March 3, 2009

How we decide

I recently came across a book – How we decide ? This is a book about decision making and how humans make decisions under various circumstances. Although this book is not on some best seller list or by a very well known author, I found the book good and learned quite a bit from it.

Let me list some of my key learning’s from the book

- The rational brain - prefrontal cortex is involved in rational decision making and can evaluate only a limited number of variables and data elements at a time. However our emotional brain, the amygdala and other parts are the hidden supercomputers of the brain. They are able to process more pieces of information and can do so much faster. The reason is evolution. When facing an immediate danger, such as a tiger, the emotional brain had to process the information quickly and cause a fight or flight response. There was no time to sit and think in such a situation.
- The standard model of decision-making has been the rationality based model. Emotions are considered bad for decision making and corrupt our thinking process. That however is not true. Emotions can and do lead us astray, but they are crucial to decision making. The emotional brain and the rational brain are constantly communicating with each other and help us in arriving at our decisions.
- The decision process is a not a smooth process involving the rational brain alone. It is actually an argument where the emotional brain and rational brain go back and forth and based on the situation a final decision is reached.
- The learning process of the brain has a big emotional component. The dopamine system is involved in this process. Whenever we commit a mistake, the dopamine levels drop in the brain and we ‘feel’ bad about it. The emotional centers of the brain encode this memory and use it for later decision making.
- Emotions mislead us several situations. For example, the normal response to price drops in the market is fear and panic. The typical response of most of the investors is to exit the market to avoid the pain and fear. However this is often an incorrect response. A rational and calm response would be to look at the individual stocks and evaluate the expected value at the given price. A decision should then been taken based on this number, than based on emotions.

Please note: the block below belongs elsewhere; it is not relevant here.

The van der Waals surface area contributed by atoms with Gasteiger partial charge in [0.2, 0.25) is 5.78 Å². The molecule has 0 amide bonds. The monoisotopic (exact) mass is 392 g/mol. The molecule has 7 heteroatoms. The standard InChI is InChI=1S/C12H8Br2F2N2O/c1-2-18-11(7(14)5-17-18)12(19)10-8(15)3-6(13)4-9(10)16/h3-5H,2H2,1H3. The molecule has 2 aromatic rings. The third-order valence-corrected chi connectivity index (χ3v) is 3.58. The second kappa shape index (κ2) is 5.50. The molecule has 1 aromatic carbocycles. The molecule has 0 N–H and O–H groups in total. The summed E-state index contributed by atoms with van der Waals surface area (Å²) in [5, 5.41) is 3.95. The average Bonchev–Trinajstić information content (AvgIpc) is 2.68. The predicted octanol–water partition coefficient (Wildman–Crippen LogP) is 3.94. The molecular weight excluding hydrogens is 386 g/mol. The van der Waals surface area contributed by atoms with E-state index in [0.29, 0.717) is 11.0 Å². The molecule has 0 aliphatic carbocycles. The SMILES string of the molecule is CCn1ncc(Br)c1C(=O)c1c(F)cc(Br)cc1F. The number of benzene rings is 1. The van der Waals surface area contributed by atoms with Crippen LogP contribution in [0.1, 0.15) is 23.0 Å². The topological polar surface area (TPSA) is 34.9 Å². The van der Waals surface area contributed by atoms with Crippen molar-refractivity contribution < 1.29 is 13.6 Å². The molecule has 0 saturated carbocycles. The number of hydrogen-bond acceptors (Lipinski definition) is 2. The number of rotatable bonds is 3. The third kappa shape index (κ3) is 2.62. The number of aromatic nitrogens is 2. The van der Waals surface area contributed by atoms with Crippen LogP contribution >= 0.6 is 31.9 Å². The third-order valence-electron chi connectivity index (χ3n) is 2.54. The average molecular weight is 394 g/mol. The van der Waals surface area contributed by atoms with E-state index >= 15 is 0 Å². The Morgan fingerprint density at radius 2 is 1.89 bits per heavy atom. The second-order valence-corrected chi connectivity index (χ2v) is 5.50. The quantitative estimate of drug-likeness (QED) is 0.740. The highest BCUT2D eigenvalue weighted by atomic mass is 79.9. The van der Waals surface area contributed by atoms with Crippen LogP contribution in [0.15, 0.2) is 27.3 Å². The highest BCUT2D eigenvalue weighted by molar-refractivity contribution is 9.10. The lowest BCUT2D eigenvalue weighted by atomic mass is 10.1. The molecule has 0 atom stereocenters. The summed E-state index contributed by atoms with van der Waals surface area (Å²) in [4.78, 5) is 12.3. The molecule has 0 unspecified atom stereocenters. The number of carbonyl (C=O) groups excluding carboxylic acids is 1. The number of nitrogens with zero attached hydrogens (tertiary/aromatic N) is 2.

Some key learning’s for investors (my conclusions)

- Stock market investing is all about decision making under uncertainty. As investors, we can never have complete and full information. Perfect information is a myth. No one can ever know all there is to know about a company, much less an industry or the market.
- A perfectly rational investor is an incorrect model. The above book and several other books I have been reading, point out that the best investors are able to combine rational thinking with their emotions.
- Emotions are formed based on repeated experiences in a particular field. These emotions are referred to by several terms – intuition, gut feel etc. As one develops experience, the learning’s are encoded in the brain as emotions or intuitions. However one should not rely on emotions when starting out as an investor. At that time, one does not have enough experience and the emotions have not developed fully. However as one gains experience, one should learn to trust one’s instincts or at least be mindful of them.

I have personally faced this several times. When analyzing a company, all the numbers will look fine and the company looks undervalued. However some stray facts or a few points will keep troubling me. In most of the instance, where I have ignored such feelings, I have regretted later.

- Smart investing is a mix of rational thinking combined with emotional learning. As one matures as an investor, one should learn to tune in to emotions and gut feel and try to at least understand what they are telling us. You will rarely see investors talk about gut feel or emotions. They are considered too soft or not macho enough!. That is however foolish. The human brain does not work that way. Decision making is a mix of rational thought and emotions. Ignoring emotions means using only a limited power of your brain.